This does not work for me. I am an advocate of backing blind. Here's why: the angle works because it’s not subjective, and it can throw up contrarian winners to which the market is largely blind. By applying a judgement filter there is a danger of conforming to the market view and losing the angle's edge.

Below is a case study that burns, even today.

This race from 2017 is taken from my 'I know better' phase where I’d evaluate each qualifier and exclude some from a bet based on my opinion.

The qualifier in question is Guishan from a Mick Appleby sprint angle, number 3 on the card above.  This animal was discounted due to its sub-optimal draw in box 11 of 12.  Everyone knows a horse can’t win from that draw over a sprint trip at Chester, don’t they? Anyway, as I sat down to watch it with a nice cup of tea and a smug feeling of avoiding an inevitable loss, I was gripped by unfolding sense of horror. Guishan tacked over from a high draw, secured a reasonable position and swept by all-comers in the home straight to win with a degree of comfort. At 25/1. There are lots of other case studies with resemblance to this one but I'll spare you - and me! - the details.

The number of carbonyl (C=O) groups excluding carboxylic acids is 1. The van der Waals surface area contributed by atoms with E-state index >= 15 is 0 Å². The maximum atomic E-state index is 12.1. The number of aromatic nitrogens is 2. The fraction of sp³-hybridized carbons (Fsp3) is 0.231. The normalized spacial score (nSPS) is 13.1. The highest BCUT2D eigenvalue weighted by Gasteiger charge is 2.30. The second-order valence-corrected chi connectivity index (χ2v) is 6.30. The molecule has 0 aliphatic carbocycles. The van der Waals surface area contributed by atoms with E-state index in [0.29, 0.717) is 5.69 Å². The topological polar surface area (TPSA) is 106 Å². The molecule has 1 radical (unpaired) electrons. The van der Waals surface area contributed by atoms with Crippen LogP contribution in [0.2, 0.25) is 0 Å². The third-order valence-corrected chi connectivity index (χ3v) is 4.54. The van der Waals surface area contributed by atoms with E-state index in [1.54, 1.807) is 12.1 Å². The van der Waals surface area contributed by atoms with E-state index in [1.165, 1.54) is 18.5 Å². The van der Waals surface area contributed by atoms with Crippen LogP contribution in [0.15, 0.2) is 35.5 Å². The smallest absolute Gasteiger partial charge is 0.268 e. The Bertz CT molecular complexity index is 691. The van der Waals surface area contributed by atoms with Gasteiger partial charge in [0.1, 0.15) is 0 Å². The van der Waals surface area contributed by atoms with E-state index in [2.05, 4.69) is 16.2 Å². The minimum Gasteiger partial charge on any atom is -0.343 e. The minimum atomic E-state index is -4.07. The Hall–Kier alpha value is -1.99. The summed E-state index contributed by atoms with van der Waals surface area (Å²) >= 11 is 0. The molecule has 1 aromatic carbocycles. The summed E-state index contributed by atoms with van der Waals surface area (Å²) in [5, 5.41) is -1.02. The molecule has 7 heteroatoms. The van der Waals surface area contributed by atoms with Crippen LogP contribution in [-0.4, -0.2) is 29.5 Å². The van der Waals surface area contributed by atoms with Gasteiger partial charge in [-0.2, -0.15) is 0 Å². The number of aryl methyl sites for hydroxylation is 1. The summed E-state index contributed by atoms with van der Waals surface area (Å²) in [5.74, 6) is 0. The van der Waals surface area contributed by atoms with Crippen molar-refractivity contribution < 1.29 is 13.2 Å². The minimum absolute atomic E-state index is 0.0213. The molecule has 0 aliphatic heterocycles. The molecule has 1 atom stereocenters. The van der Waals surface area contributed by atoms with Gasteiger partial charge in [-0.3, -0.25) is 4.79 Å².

Moving on, if there is a good reason to adapt an angle I will. For example, certain trainers may qualify at specific tracks or under certain conditions but they have a poor record with horses first or second time out. In such a situation, I would have no qualms adjusting or improving the angle by excluding these, because that decision would be evidence-based. But those subjective, opinion-based exclusions need to be consigned to the wheelie bin of history.


Staking Plan

Before closing, a line or two on staking. There are countless words available on this subject and no doubt the vast majority are better informed than what follows. However, I hope my relative inexperience can be of some reassurance to those of you who are still finding your way.